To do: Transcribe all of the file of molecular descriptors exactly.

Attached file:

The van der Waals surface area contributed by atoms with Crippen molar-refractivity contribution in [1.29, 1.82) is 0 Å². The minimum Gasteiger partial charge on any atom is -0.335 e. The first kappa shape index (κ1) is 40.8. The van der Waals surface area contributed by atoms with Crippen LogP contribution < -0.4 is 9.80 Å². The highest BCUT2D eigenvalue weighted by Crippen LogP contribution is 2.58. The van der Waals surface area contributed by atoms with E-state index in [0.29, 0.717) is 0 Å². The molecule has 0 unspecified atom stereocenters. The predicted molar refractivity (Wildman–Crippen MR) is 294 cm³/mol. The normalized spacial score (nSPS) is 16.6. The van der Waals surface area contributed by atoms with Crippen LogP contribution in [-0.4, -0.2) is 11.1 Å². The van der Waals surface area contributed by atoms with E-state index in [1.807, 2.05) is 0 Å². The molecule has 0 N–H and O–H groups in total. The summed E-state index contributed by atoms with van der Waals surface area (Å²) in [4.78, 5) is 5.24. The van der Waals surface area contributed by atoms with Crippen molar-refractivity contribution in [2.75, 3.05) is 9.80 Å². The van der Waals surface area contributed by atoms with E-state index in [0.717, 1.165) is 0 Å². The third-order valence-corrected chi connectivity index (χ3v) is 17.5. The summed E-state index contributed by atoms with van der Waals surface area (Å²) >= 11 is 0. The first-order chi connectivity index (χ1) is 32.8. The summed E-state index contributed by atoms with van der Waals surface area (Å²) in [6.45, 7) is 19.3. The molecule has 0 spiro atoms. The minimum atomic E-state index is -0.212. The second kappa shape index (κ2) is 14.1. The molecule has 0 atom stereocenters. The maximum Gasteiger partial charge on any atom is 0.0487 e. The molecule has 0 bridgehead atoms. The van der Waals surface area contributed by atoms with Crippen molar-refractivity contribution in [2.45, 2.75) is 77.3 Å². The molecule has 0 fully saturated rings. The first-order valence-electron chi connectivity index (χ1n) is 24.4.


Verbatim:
The van der Waals surface area contributed by atoms with Crippen molar-refractivity contribution in [1.29, 1.82) is 0 Å². The minimum Gasteiger partial charge on any atom is -0.335 e. The first kappa shape index (κ1) is 40.8. The van der Waals surface area contributed by atoms with Crippen LogP contribution < -0.4 is 9.80 Å². The highest BCUT2D eigenvalue weighted by Crippen LogP contribution is 2.58. The van der Waals surface area contributed by atoms with E-state index in [0.29, 0.717) is 0 Å². The molecule has 0 unspecified atom stereocenters. The predicted molar refractivity (Wildman–Crippen MR) is 294 cm³/mol. The normalized spacial score (nSPS) is 16.6. The van der Waals surface area contributed by atoms with Crippen LogP contribution in [-0.4, -0.2) is 11.1 Å². The van der Waals surface area contributed by atoms with E-state index in [1.807, 2.05) is 0 Å². The molecule has 0 N–H and O–H groups in total. The summed E-state index contributed by atoms with van der Waals surface area (Å²) in [4.78, 5) is 5.24. The van der Waals surface area contributed by atoms with Crippen molar-refractivity contribution in [2.75, 3.05) is 9.80 Å². The van der Waals surface area contributed by atoms with E-state index in [0.717, 1.165) is 0 Å². The third-order valence-corrected chi connectivity index (χ3v) is 17.5. The summed E-state index contributed by atoms with van der Waals surface area (Å²) >= 11 is 0. The first-order chi connectivity index (χ1) is 32.8. The summed E-state index contributed by atoms with van der Waals surface area (Å²) in [6.45, 7) is 19.3. The molecule has 0 spiro atoms. The minimum atomic E-state index is -0.212. The second kappa shape index (κ2) is 14.1. The molecule has 0 atom stereocenters. The maximum Gasteiger partial charge on any atom is 0.0487 e. The molecule has 0 bridgehead atoms. The van der Waals surface area contributed by atoms with Crippen molar-refractivity contribution in [2.45, 2.75) is 77.3 Å². The molecule has 0 fully saturated rings. The first-order valence-electron chi connectivity index (χ1n) is 24.4.